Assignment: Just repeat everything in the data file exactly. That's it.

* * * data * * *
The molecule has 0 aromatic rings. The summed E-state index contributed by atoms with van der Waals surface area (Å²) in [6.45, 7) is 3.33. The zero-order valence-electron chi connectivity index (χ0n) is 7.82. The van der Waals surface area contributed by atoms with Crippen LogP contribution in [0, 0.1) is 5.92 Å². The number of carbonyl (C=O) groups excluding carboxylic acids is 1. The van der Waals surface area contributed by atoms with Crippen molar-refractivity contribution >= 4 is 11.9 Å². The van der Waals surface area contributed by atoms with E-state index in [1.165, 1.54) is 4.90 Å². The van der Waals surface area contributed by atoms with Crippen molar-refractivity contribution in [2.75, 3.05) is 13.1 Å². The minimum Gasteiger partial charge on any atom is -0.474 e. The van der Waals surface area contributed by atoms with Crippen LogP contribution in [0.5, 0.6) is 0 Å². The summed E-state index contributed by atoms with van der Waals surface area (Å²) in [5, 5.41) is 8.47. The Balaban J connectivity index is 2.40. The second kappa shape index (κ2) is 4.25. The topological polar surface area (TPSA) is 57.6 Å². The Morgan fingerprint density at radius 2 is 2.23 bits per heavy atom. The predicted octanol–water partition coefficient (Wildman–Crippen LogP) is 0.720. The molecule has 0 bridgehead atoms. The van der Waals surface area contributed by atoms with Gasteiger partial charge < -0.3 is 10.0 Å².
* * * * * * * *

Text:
The molecule has 0 aromatic rings. The summed E-state index contributed by atoms with van der Waals surface area (Å²) in [6.45, 7) is 3.33. The zero-order valence-electron chi connectivity index (χ0n) is 7.82. The van der Waals surface area contributed by atoms with Crippen LogP contribution in [0, 0.1) is 5.92 Å². The number of carbonyl (C=O) groups excluding carboxylic acids is 1. The van der Waals surface area contributed by atoms with Crippen molar-refractivity contribution >= 4 is 11.9 Å². The van der Waals surface area contributed by atoms with E-state index in [1.165, 1.54) is 4.90 Å². The van der Waals surface area contributed by atoms with Crippen molar-refractivity contribution in [2.75, 3.05) is 13.1 Å². The minimum Gasteiger partial charge on any atom is -0.474 e. The van der Waals surface area contributed by atoms with Crippen LogP contribution in [0.5, 0.6) is 0 Å². The summed E-state index contributed by atoms with van der Waals surface area (Å²) in [5, 5.41) is 8.47. The Balaban J connectivity index is 2.40. The second kappa shape index (κ2) is 4.25. The topological polar surface area (TPSA) is 57.6 Å². The Morgan fingerprint density at radius 2 is 2.23 bits per heavy atom. The predicted octanol–water partition coefficient (Wildman–Crippen LogP) is 0.720. The molecule has 0 bridgehead atoms. The van der Waals surface area contributed by atoms with Gasteiger partial charge < -0.3 is 10.0 Å².